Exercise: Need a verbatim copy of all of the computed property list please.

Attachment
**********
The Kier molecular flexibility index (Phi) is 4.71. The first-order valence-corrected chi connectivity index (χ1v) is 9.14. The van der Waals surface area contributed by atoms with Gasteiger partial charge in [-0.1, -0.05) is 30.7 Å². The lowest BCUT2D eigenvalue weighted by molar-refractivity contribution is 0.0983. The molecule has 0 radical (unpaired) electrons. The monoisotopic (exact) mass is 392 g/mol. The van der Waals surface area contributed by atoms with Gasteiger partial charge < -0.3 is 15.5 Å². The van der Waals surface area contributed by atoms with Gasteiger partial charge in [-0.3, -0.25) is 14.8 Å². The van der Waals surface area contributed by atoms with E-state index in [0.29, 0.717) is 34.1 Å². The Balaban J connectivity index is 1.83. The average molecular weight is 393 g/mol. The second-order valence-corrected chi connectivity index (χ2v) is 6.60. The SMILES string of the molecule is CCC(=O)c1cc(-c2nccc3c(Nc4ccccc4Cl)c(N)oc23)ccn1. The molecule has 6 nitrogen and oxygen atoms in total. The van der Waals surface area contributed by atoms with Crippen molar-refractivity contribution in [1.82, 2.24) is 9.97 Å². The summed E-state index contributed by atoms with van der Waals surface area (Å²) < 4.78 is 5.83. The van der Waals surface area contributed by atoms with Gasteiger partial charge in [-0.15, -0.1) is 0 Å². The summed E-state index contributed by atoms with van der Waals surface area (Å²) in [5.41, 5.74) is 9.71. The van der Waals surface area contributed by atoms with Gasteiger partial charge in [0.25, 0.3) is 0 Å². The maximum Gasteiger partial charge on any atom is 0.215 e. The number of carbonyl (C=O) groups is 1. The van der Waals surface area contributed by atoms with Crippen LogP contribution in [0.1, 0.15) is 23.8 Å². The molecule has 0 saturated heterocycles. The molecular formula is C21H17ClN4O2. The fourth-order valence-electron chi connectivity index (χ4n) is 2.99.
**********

The Kier molecular flexibility index (Phi) is 4.71. The first-order valence-corrected chi connectivity index (χ1v) is 9.14. The van der Waals surface area contributed by atoms with Gasteiger partial charge in [-0.1, -0.05) is 30.7 Å². The lowest BCUT2D eigenvalue weighted by molar-refractivity contribution is 0.0983. The molecule has 0 radical (unpaired) electrons. The monoisotopic (exact) mass is 392 g/mol. The van der Waals surface area contributed by atoms with Gasteiger partial charge < -0.3 is 15.5 Å². The van der Waals surface area contributed by atoms with Gasteiger partial charge in [-0.3, -0.25) is 14.8 Å². The van der Waals surface area contributed by atoms with E-state index in [0.29, 0.717) is 34.1 Å². The Balaban J connectivity index is 1.83. The average molecular weight is 393 g/mol. The second-order valence-corrected chi connectivity index (χ2v) is 6.60. The SMILES string of the molecule is CCC(=O)c1cc(-c2nccc3c(Nc4ccccc4Cl)c(N)oc23)ccn1. The molecule has 6 nitrogen and oxygen atoms in total. The van der Waals surface area contributed by atoms with Crippen molar-refractivity contribution in [1.82, 2.24) is 9.97 Å². The summed E-state index contributed by atoms with van der Waals surface area (Å²) < 4.78 is 5.83. The van der Waals surface area contributed by atoms with Gasteiger partial charge in [-0.15, -0.1) is 0 Å². The summed E-state index contributed by atoms with van der Waals surface area (Å²) in [5.41, 5.74) is 9.71. The van der Waals surface area contributed by atoms with Gasteiger partial charge in [0.25, 0.3) is 0 Å². The maximum Gasteiger partial charge on any atom is 0.215 e. The number of carbonyl (C=O) groups is 1. The van der Waals surface area contributed by atoms with Crippen LogP contribution in [0.1, 0.15) is 23.8 Å². The molecule has 0 saturated heterocycles. The molecular formula is C21H17ClN4O2. The fourth-order valence-electron chi connectivity index (χ4n) is 2.99.